# Lecture 30: The Trapezium Rule and Fourier Coefficients¶

In this lecture we start to introduce the discrete Fourier transform (DFT). The Fourier series is an expansion

$$f(\theta) = \sum_{k=-\infty}^\infty \hat f_k e^{i k \theta}$$

where

$$\hat f_k \triangleq {1 \over 2 \pi} \int_0^{2\pi} f(\theta) e^{-i k \theta} d \theta$$

We will explore calculating these coefficients using the Trapezium rule. Note that the Trapezium rule for periodic functions satisfies (since $f(2 \pi) = f(0)$)

$${2 \pi \over n} \left[{f(0) \over 2} + \sum_{j=1}^{n-1} f(\theta_j) + {f(2 \pi) \over 2} \right] = {2 \pi \over n} \sum_{j=1}^n f(\theta_j)$$

where $\theta_j = h j = {2 \pi j \over n}$. Thus define

$$Q_n[f] \triangleq {2 \pi \over n} \sum_{j=1}^n f(\theta_j)$$$$\hat f_k^n \triangleq {1 \over 2 \pi} Q_n[f(\theta) e^{-i k \theta}] = {1 \over n}\sum_{j=1}^n f(\theta_k) e^{-i k \theta_j}$$

## Observations about the first coefficient¶

The key to the DFT is based on the following observation. Consider $f(\theta) = cos 8 \theta$ and the first coefficient:

$$\hat f_0^n = {1 \over 2 \pi} Q_n[f]$$

we want this to approximate

$$\hat f_0= {1 \over 2 \pi} \int_0^{2 \pi}\cos 8 \theta d \theta = {\sin 8*2 \pi - \sin 0 \over 8} = 0.$$

In [1]:
function trap(f,a,b,n)
h=(b-a)/n
x=linspace(a,b,n+1)

v=f(x)
h/2*v[1]+sum(v[2:end-1]*h)+h/2*v[end]
end

Out[1]:
trap (generic function with 1 method)

Depending on the choice of $n$, we either get the exact result, or $1$.

In [4]:
using PyPlot
vals=Float64[trap(θ->cos(8θ),0.,2π,k)/(2π) for k=1:100]

plot(vals);


Before proving this, we do an experiment to get intuition. Suppose we take two points. Then we are sampling the function at precisely the peaks of $\cos 8 \theta$:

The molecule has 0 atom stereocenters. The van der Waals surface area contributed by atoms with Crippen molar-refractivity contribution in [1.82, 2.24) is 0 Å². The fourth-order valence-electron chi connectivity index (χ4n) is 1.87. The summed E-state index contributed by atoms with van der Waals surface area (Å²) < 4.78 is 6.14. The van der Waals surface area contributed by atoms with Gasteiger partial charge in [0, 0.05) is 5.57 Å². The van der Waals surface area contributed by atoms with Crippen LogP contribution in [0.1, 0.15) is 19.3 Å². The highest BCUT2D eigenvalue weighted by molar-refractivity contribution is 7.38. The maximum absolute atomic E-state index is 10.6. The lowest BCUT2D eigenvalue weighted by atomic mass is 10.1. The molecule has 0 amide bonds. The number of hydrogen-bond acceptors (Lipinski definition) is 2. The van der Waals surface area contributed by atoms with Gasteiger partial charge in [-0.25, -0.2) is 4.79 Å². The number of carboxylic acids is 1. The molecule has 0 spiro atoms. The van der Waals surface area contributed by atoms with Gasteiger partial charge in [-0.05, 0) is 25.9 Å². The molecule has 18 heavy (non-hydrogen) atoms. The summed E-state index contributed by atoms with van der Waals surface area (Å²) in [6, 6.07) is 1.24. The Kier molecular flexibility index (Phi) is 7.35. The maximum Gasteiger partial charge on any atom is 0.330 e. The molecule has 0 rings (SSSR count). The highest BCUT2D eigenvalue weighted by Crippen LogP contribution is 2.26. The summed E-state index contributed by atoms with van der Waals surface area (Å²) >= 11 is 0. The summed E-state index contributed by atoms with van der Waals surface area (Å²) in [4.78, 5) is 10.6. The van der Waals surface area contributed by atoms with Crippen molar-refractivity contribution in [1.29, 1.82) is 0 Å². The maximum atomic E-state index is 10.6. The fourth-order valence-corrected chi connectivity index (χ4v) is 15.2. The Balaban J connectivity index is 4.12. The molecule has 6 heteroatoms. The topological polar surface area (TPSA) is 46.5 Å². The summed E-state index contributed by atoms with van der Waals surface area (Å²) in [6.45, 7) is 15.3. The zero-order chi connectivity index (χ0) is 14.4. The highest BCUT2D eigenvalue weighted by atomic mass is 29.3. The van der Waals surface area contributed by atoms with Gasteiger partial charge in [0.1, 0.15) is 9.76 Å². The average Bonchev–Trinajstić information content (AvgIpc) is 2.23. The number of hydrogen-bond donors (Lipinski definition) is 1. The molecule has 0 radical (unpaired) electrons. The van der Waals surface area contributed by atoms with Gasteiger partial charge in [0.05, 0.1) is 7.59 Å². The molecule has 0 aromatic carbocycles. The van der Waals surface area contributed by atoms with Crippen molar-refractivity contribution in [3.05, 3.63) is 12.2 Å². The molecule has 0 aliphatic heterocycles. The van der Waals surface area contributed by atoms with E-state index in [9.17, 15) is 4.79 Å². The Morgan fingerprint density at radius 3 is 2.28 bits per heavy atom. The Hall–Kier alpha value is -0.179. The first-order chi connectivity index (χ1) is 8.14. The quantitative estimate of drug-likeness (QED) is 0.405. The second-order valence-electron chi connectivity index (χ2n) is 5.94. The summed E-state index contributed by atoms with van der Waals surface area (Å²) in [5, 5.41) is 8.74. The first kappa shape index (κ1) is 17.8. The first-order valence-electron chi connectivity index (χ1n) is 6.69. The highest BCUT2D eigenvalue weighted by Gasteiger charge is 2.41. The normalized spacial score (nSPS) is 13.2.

In [8]:
g=linspace(0.,2π,1000)

# plot the function
plot(g,cos(8g))

# plot the grid
n=2
h=2π/n
scatter(linspace(h,2π,n),zeros(n));


Thus $\cos 8 \theta$ looks exactly like $1$ at the sample points, and its returning $1$. For $n=3$, on the other hand, we cancel and get zero:

In [10]:
# plot the function
plot(g,cos(8g))

# plot the grid
n=3
h=2π/n
scatter(linspace(h,2π,n),zeros(n));


But $n=4$ hits the peaks just perfectly, and again we get 1:

In [11]:
# plot the function
plot(g,cos(8g))

# plot the grid
n=4
h=2π/n
scatter(linspace(h,2π,n),zeros(n));


Proving that we get 1 for this example when we hit the frequencies just right is straightforward and intuitive. Explaining why otherwise we get exactly zero requires some effort.

# A simple sum of exponentials¶

Consider

$${1 \over 2 \pi} Q_n[e^{i k \theta}] = \sum_{j=1}^n e^{i k \theta_j}$$

for $\theta_j = {2 \pi \over n} j$. We'll show the following result that will explain the phenomenon observed above:

Theorem

$$\sum_{j=1}^n e^{i k \theta_j} = \begin{cases} n & k = \ldots,-2n,-n,0,n,2n,\ldots \cr 0 & \hbox{otherwise} \end{cases}$$

Proof

Consider $\omega \triangleq e^{i \theta_1} = e^{2 \pi i \over n}$. This is an $n$th root of unity: $\omega^n = 1$. Note that $e^{i \theta_j} =e^{2 \pi i j \over n}= \omega^j$.

(Case 1) Suppose $k$ is a multiple of $n$, that is, $k = M n$ for an integer $M$. Then we have

$$\sum_{j=1}^n e^{i k \theta_j} = \sum_{j=1}^n \omega^{kj} = \sum_{j=1}^n ({\omega^{Mn}})^j = \sum_{j=1}^n 1 = n$$

(Case 2) Recall that

$$\sum_{j=0}^{n-1} z^j = {z^n-1 \over z-1}.$$

Then we have

$$\sum_{j=1}^n e^{i k \theta_j} = \sum_{j=1}^n (\omega^k)^j = {\omega^{kn} -1 \over \omega^k -1} = 0.$$

Corollary

$${1 \over 2 \pi} Q_n[e^{i k \theta}] = \begin{cases} 1 & k = \ldots,-2n,-n,0,n,2n,\ldots \cr 0 & \hbox{otherwise} \end{cases}$$

We can thus explain the previous observation: for $f(\theta) = \cos 8 \theta$, we have

\begin{align*} \hat f_0^n &= {1 \over 2 \pi} Q_n[cos 8 \theta] = {1 \over 2 \pi} Q_n[{e^{i8 \theta} + e^{-i 8 \theta} \over 2} ] = {1 \over 4 \pi} Q_n[e^{i8 \theta}] + {1 \over 4 \pi} Q_n[e^{-i8 \theta}] \cr = \begin{cases} 1 & \hbox{ 8 is a multiple of n}\cr 0 & \hbox{otherwise} \end{cases} \end{align*}

Next lecture we will use this approach to deduce a very simple formula for $\hat f_k^n$ in terms of the true Fourier coefficients.